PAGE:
One morning three Cape White-eyes appeared on same peach tree.

Yellow white eye

Cape White-eye

An interesting picture of someone burning at sunset

An interesting picture of someone burning at sunset

Male Malachite Sunbird now in full color

Male malachite now in full color eating the flowering frelinias

Malachite Sunbird (male)

New moon

New moon

Not sure of this buzzard as very dark in color – taken in early august so not sure if Steppe Buzzards were around then?

Not sure of this buzzard as very dark in color – taken in early august so not sure if steppe buzzards were around then

Picture of the dargle hills and neighbours horses at sunset

Picture of the dargle hills and neighbours horses at sunset

Marashene Lewis – GlenGyle

This evening at about 6pm, driving on the D707, I was blessed with a wonderful sight. Just past the corner next to the Fly’s staff houses, a large Bushbuck ram stood in the middle of the road facing me. I stopped and waited for him to move. He went into the Fannin paddock, followed by his lady who had been standing near the opposite fence. Beautiful.

Nikki Brighton – Old Kilgobbin Farm

This Winter because of the drought, Samango monkeys have been very hungry, which has made them very bold. They have eaten all the fruit on my lemon tree – even eating up those that they bite and drop (usually for the benefit of bush pig and buck).


I have noticed they come back the next day and then pick up the dropped fruit and eat it all. Lots of babies have just been born, so I assume they know the drought will be over soon. Certainly hope so.

Samango Monkey

Frosty mornings make for great photos. It was a real treat to come across this paw print in the ice capped mud one morning.

Muddy icy paw print

Balmy winter afternoons are heavy with the fragrance of Buddleja along forest edges.


Helen Booysen – Crab Apple Cottages

Hello World ,  A glorious season ! Bales of hay, snow, and even some mud as I whiz over the hills in my carriages with Ntombikayise as my back-stepper . .

No humans seen ! Black fire-breaks turning green . . water flowing after some rains, with little frogs chirruping and croaking on the edges !

A sleeping Spotted Eagle Owl on the forest margin at The Old Kilgobbin Dam. . . a pair of Egyptian Geese and a Tegwaan are regulars there .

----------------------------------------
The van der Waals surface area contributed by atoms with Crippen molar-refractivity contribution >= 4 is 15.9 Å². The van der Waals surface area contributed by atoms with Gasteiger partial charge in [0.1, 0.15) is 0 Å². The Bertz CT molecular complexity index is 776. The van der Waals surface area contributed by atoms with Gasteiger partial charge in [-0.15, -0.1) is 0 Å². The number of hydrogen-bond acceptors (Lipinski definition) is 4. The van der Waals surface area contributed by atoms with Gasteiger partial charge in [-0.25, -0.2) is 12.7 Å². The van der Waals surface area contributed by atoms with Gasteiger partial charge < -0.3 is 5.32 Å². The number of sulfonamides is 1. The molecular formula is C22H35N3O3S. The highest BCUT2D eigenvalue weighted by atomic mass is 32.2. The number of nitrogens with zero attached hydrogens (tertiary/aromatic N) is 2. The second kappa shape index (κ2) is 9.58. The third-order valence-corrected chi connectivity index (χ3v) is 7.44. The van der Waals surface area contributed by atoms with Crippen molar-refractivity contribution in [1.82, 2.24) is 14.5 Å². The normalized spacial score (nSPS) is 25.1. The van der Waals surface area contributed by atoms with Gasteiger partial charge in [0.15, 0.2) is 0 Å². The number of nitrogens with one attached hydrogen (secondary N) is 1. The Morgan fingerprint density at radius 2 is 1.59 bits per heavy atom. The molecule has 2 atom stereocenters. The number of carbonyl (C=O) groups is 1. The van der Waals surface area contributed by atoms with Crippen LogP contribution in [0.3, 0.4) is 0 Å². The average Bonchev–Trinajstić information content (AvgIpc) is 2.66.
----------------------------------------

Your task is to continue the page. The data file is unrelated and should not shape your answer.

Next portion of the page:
A beautifully marked Mountain Reedbuck Doe is resident just below the Dam . . she has become used to us trotting by.

Samango Monkeys counted up in the Grasslands . . 32 individuals , with four infants newly arrived .

Up on the top of Carlisle we regularly count 4 Oribi , 5 Reedbuck does and a handsome Reedbuck Ram . He tries to duck behind the old stems of Tweedie bush as we approach and remains unmoved through all of my driving .

Ntombi and I have spotted Jackal Buzzards on the Bales regularly and one on a medium -size kill . . Barend and I have spotted The Red Collared Widow Birds up and busy flirting with half-grown tails during our walks over the top in the grasslands .

Chris and I saw a Long Crested Eagle and plenty of Stone Chats along the walls .

All four Robins have been spotted up near the Oatley Hide . . and our garden with it`s fresh compost has Robins , Thrushes and Bou Bou Shrikes
scratching for and collecting yummy bugs ,

The roughly 50 kms a week that I get to roam the hills are “ Soul-Food “ Thank you for sharing your farms with our horses , Ntombi , Barend and I . . No humans seen . . Magical!!

Jenny Goddard

We found this dead otter at one of our dams this morning. No sign of injury. So sad…do you have a theory about what could have happened to him?? Not sure who else to ask!


Ashley Crookes – Copperleigh Farm

Early morning mist over the valley

Ash 1

Worm in freshly cut wattle tree

Ash 2

Large pile of droppings, I’m guessing from a reedbuck as we have seen them on numerous occasions on the farm

Ash 3

A dead Oribi I found in one of our firebreaks, not sure what killed it

Ash 4